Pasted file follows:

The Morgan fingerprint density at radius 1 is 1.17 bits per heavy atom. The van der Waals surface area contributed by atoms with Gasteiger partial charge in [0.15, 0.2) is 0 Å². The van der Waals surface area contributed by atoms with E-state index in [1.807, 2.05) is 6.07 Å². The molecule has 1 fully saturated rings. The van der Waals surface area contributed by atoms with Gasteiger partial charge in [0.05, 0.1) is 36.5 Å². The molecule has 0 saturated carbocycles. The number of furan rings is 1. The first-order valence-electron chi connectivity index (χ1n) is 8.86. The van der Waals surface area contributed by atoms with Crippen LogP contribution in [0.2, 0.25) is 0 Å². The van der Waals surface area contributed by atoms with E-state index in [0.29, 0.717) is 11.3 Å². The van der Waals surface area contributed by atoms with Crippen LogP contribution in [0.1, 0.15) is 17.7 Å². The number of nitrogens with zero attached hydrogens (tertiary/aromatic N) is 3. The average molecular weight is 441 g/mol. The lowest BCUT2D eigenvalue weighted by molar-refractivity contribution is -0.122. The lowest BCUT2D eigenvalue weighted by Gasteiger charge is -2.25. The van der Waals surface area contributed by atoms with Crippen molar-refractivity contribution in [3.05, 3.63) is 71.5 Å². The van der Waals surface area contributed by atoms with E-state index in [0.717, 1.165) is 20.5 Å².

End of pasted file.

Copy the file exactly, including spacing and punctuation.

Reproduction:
The Morgan fingerprint density at radius 1 is 1.17 bits per heavy atom. The van der Waals surface area contributed by atoms with Gasteiger partial charge in [0.15, 0.2) is 0 Å². The van der Waals surface area contributed by atoms with E-state index in [1.807, 2.05) is 6.07 Å². The molecule has 1 fully saturated rings. The van der Waals surface area contributed by atoms with Gasteiger partial charge in [0.05, 0.1) is 36.5 Å². The molecule has 0 saturated carbocycles. The number of furan rings is 1. The first-order valence-electron chi connectivity index (χ1n) is 8.86. The van der Waals surface area contributed by atoms with Crippen LogP contribution in [0.2, 0.25) is 0 Å². The van der Waals surface area contributed by atoms with E-state index in [0.29, 0.717) is 11.3 Å². The van der Waals surface area contributed by atoms with Crippen LogP contribution in [0.1, 0.15) is 17.7 Å². The number of nitrogens with zero attached hydrogens (tertiary/aromatic N) is 3. The average molecular weight is 441 g/mol. The lowest BCUT2D eigenvalue weighted by molar-refractivity contribution is -0.122. The lowest BCUT2D eigenvalue weighted by Gasteiger charge is -2.25. The van der Waals surface area contributed by atoms with Crippen molar-refractivity contribution in [3.05, 3.63) is 71.5 Å². The van der Waals surface area contributed by atoms with E-state index in [0.717, 1.165) is 20.5 Å².